The atomic age has seen, appropriately, proliferating parentheses, most famously the interminable two weeks of the Cuban Missile Crisis. And I believe another set of brackets is now closing, a two-decade ‘era’ appearing – as if alluding to the sunlit, split-second destruction of Hiroshima  – out of nowhere: a clear blue sky.

As I have oft-lamented, the 1990s was a decade of tragically lost opportunity, the criminal squandering of the post-Cold War ‘peace dividend,’ the briefly realistic prospect of a far less violent – and far more equal – world. Had such a sane global order – radically demilitarized, completely denuclearized – emerged by September 11, 2001, it would still have faced daunting challenges, most urgently the risk of chronic climate breakdown and the related perils of unsustainable development, e.g. pandemics spawned by the collapse of biodiversity.

And it would still have been rocked to its core by 9/11 – though I strongly suspect, in the context of a peaceful revolution in international affairs, that the sky would not have fallen that morning. But even if it had, surely such a new world would have been brave enough not to respond to terror with terror, depravity with torture, lawlessness with illegality, non-state violence with war, war, war…


It is instructive to recall that, even in the sometimes hysterical, raw and sick aftershock of 9/11, just such courage was on display. Three local examples deserve review. On September 12, an editorial in The Cape Breton Post insisted on the need to ‘Answer Terror with Justice’: “The issue: terror graduates to a new level. We suggest: rule of law the ultimate weapon.” “If this is indeed the work of Islamic extremists,” the editorial insisted:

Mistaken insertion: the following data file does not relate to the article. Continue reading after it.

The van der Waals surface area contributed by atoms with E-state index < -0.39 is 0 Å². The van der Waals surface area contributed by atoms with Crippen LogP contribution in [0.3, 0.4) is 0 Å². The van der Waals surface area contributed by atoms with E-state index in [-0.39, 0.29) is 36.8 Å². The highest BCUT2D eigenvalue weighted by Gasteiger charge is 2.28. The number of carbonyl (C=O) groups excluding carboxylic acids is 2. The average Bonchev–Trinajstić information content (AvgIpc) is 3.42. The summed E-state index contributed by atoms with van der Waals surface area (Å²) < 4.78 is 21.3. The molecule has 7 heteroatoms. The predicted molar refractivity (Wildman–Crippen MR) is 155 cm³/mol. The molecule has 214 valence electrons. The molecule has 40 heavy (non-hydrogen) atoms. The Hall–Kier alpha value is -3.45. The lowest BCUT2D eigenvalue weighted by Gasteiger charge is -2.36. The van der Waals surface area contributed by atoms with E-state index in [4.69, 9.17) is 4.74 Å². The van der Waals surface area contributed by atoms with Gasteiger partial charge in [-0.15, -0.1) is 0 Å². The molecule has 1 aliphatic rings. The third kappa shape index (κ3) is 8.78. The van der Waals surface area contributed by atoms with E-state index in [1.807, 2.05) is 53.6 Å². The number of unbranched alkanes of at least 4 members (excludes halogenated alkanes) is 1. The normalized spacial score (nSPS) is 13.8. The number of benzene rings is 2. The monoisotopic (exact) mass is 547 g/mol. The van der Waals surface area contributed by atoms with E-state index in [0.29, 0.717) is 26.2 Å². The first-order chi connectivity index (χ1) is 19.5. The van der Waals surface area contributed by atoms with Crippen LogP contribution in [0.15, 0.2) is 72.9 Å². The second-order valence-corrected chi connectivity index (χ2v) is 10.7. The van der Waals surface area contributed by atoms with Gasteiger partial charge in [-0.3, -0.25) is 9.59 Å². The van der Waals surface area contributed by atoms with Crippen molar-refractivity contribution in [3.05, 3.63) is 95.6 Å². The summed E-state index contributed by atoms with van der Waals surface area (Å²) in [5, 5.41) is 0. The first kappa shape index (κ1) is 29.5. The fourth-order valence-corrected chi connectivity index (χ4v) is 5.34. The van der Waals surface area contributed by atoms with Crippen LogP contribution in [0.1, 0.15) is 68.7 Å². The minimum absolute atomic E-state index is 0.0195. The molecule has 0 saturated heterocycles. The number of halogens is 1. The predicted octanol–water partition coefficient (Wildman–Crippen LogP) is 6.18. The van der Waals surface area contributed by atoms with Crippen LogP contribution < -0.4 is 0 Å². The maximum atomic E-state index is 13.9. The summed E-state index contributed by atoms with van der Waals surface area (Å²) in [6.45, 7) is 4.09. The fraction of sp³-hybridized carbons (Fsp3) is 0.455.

…that doesn’t make it the fault of all Muslims, or all Arabs, or even (to stretch a point) all Islamic extremists. President George W. Bush, no doubt echoing a bloodlust for revenge among many of his people, pledged ‘to hunt down and pursue those responsible for these cowardly actions.’ Canada and other friends of the US must urge the Americans to forbear from quick military retaliation and to proceed instead along the principles of Western justice by attempting to identify and apprehend those specific individuals most directly responsible.

In her September 19 ‘Political Insights’ column for The Cape Breton Post (‘The Need to Resist Terrorism, War’) my wife Lee-Anne Broadhead, professor of political science at the then University College of Cape Breton, deepened this ‘West is best’ critique by highlighting a significant American contribution to the rise of al Qaeda and Osama bin Laden himself: massive CIA funding and support of the ‘mujahedeen’ rebels resisting the brutal Soviet occupation of Afghanistan. “What we have here,” she wrote, “is a classic case of what the Americans refer to as ‘blowback’: simply put, one of their own creations turning against them.”

Ronald Reagan meets Mujahedeen, 1983